Creating a Blocking Collection instance

The first step in the listing is creating the BlockingCollection, which I have done using the default constructor. The class is strongly typed, so I have had to declare the type that will be in the collection, in this case Deposit. BlockingCollection lt Deposit gt blockingCollection new The default constructor creates unbounded collections, which means that there is no limit to the number of outstanding work items in the collection. The producers can put items in the collection at a much faster...

Reading the Task Properties

An alternative to catching the exceptions is to use the properties of the Task class, in particular, the IsCompleted, IsFaulted, IsCancelled, and Exception properties. You still have to catch AggregateException when you call any of the trigger methods, but you can use the properties to determine if a task has completed, thrown an exception, or been cancelled, and if an exception was thrown, you can get the details of the exception. Listing 2-21 shows you how to use the Task properties. Listing...

Monitoring Cancellation with a Wait Handle

The third way to monitor task cancellation is to call the WaitOne method of the CancellationToken. WaitHandle property. I cover wait handles in depth later in this book, but for this chapter, it is enough to know that when you call the WaitOne method it blocks until the Cancel method is called on the CancellationTokenSource that was used to create the token whose wait handle you are using. Listing 2-9 demonstrates the use of the wait handle for cancellation monitoring. Two Tasks are created,...

Cancelling Tasks

One of the new areas of standardization in the TPL is cancelling tasks. This may seem like an odd thing to regard as useful, especially if you are accustomed to writing your own cancellation code using classic .NET threads. The new approach makes parallel code simpler and more consistent and reduces the risk of encountering some of the most commonly encountered problems when performing a cancellation, as you will see when we discuss putting a thread to sleep later in this chapter. Creating a...

Using Spin Locking

We encountered spinning in the last chapter. Typically, when waiting to acquire a regular synchronization primitive, your Task is taken out of the schedule waits until it has acquired the primitive and can run again. Spinning takes a different approach the Task enters a tight execution loop, periodically trying to acquire the primitive. Spinning avoids the overhead of rescheduling the Task because it never stops running, but it doesn't allow another Task to take its place. Spinning is useful if...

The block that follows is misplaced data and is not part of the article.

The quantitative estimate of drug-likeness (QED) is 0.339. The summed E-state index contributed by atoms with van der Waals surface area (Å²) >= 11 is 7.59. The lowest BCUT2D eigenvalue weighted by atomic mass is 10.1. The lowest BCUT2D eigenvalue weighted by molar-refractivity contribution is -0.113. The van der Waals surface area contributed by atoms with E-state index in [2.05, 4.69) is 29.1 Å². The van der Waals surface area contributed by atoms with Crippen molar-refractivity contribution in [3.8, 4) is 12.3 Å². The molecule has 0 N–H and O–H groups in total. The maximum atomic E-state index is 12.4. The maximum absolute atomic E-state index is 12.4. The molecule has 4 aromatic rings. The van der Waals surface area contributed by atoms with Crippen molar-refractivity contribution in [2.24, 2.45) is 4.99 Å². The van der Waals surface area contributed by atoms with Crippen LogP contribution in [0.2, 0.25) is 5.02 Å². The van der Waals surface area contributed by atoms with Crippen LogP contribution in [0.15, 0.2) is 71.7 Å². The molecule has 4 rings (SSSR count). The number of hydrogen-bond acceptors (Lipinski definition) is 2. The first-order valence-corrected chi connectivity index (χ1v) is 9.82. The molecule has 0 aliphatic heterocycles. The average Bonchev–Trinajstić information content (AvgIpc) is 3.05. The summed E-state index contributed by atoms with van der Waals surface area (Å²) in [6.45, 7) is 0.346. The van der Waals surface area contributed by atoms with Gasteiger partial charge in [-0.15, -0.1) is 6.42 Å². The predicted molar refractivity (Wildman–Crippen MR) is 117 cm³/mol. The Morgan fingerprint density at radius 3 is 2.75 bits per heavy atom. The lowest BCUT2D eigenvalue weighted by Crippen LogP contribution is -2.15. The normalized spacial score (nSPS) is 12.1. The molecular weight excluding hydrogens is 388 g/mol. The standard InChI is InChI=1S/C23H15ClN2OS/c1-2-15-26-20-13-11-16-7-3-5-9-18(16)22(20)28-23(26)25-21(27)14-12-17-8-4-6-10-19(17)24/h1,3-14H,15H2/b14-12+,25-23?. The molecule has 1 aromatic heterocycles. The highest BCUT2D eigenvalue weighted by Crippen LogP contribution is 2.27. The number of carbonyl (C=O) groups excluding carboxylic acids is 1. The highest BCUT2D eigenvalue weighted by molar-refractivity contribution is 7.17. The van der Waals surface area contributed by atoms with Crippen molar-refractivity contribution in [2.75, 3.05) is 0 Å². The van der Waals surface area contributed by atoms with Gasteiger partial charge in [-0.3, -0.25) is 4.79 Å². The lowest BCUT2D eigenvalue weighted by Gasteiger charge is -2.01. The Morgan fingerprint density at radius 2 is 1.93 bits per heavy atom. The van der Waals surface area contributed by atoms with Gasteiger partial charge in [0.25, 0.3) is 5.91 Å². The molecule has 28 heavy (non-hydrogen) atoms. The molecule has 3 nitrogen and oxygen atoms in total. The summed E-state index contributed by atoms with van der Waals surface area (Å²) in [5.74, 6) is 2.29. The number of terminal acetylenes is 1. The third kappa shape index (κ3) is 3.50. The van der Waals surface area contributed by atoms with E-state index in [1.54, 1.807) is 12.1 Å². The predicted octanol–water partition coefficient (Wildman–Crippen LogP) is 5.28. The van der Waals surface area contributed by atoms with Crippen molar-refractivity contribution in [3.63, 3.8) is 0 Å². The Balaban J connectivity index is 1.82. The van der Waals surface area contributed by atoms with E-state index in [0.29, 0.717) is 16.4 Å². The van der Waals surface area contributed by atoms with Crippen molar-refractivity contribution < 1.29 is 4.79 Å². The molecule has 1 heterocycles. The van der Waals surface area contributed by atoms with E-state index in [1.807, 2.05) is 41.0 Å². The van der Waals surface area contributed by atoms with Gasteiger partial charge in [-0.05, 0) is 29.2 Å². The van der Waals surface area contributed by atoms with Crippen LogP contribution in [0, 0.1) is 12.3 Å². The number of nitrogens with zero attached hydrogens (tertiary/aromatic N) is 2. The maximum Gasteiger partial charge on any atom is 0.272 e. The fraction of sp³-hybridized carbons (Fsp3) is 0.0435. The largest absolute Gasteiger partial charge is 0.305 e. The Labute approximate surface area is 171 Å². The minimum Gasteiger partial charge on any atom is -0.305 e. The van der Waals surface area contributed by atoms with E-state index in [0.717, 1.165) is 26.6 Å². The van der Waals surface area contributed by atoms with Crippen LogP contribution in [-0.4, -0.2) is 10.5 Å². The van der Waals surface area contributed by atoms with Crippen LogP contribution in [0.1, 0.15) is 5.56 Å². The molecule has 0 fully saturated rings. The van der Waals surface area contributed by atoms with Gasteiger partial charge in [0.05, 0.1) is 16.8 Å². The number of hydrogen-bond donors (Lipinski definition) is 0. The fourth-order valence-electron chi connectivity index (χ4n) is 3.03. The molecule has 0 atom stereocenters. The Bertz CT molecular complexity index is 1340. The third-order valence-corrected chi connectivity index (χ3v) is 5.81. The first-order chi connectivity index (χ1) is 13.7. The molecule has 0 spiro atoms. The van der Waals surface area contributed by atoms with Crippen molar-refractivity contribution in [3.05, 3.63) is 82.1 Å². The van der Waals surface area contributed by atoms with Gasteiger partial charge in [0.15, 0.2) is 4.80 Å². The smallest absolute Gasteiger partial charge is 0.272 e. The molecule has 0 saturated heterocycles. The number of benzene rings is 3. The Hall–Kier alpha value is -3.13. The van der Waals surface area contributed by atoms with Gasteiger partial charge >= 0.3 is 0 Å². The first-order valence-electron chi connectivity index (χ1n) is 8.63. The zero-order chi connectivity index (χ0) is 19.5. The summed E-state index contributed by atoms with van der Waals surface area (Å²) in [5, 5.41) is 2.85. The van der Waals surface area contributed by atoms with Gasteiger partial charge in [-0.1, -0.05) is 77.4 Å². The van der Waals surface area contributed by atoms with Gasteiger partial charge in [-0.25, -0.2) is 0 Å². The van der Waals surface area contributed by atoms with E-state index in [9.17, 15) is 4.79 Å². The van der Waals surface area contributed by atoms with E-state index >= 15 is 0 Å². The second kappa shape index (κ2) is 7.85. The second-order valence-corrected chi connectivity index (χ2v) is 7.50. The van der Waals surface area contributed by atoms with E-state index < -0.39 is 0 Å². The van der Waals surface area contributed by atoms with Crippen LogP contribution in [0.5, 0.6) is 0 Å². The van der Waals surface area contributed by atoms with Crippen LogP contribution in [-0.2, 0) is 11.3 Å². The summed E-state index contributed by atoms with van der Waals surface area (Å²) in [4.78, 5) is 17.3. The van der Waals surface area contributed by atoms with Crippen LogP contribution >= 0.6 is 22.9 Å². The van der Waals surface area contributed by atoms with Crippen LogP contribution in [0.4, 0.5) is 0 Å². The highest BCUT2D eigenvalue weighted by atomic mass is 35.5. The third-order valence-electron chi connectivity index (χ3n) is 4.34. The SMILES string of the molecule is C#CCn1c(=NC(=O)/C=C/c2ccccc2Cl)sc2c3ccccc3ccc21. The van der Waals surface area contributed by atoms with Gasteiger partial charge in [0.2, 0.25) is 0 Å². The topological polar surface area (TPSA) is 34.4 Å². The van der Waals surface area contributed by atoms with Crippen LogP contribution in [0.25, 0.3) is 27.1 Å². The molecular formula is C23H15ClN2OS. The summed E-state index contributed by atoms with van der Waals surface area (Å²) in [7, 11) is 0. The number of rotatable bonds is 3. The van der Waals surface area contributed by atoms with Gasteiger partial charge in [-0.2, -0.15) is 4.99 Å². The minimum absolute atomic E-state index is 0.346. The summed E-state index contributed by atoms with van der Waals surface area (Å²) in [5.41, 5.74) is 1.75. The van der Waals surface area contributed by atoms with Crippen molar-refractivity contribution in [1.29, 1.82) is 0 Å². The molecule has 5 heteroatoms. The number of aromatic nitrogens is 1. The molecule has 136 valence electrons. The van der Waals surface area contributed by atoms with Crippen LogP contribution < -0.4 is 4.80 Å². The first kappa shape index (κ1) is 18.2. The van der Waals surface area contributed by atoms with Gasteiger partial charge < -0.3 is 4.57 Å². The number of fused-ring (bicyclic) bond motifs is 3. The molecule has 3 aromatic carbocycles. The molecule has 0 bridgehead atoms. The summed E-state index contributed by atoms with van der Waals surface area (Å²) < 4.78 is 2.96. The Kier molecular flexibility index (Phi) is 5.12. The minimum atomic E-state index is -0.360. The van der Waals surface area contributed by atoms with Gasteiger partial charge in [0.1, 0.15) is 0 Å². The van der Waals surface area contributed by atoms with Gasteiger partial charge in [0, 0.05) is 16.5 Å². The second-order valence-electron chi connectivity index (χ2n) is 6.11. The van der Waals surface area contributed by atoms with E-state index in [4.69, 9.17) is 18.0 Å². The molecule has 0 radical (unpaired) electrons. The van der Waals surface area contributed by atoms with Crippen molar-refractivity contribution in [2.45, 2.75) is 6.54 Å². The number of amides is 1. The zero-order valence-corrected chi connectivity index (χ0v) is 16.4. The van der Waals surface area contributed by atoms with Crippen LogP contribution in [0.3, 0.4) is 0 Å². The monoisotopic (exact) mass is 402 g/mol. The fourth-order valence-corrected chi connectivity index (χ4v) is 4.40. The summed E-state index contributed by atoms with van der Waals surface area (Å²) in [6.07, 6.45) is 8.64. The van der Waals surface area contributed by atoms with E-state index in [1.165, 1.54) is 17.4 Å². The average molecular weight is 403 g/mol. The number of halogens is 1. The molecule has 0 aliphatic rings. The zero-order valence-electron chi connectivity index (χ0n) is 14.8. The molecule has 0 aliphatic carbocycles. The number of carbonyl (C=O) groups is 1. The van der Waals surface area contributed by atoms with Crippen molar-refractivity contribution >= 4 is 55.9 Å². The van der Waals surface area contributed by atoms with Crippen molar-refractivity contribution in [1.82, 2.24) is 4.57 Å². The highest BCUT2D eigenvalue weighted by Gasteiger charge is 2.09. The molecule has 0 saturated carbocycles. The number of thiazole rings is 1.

Concurrent Dictionary

The ConcurrentDictionary class implements a collection of key-value pairs. Like the other collection classes in the System.Collections.Concurrent namespace, ConcurrentDictionary provides methods whose names are prefixed with Try and returns bool results if they operate successfully. Table 3-9 describes the key members of the ConcurrentDictionary class. Table3-9. Key members of Try to add a new key-value pair to the collection. Return true if the pair was added successfully. Try to get the value...

Using Recursion and Upgradable Read Locks

Listing 3-15 separates the code that reads the shared data from the code that modifies it. Often, you will want to read data and make a change only if some condition is met. You could acquire the write lock to do this, but that requires exclusive access. Because you don't know in advance if you actually need to make changes, that would be a potential performance problem. But you are thinking, Aha I can acquire the nonexclusive read lock, perform the test, and then acquire the exclusive write...

Creating Child Tasks

A child Task, sometimes known as a nested Task, is one that is created inside the Task body of another. The Task in which the child is created is known as the parent. There are two kinds of child Task detached and attached. A detached Task, as demonstrated in Listing 4-10, has no special relationship with its parent the child will be scheduled and can be performed concurrently with the parent but has no impact on the parent itself. Create a new Task within the body of an existing one. Create a...

Performing Parallel Analysis with Visual Studio

Visual Studio 2010 includes the Concurrency Visualizer, which allows you to examine the behavior of your parallel program, albeit it with some significant limitations and frustrations. To use the Concurrency Visualizer, Visual Studio must be started with Administrator privileges. To do this, find Visual Studio in your Start menu, right-click it, and select Run as administrator. Load your project, and select Start Performance Analysis from the Debug menu. Note If you are running Windows 64-bit,...

Creating a Composite Cancellation Token

You can create a token that is composed from several CancellationTokens that will be cancelled if any of the underlying tokens is cancelled. You do this by calling the System.Threading. method and passing in the CancellationTokens that you want to link. The result is a new CancellationToken that you can use normally. Listing 2-11 demonstrates creating and using a composite cancellation token. Listing 2-11. Using a Composite Cancellation Token create the cancellation token sources...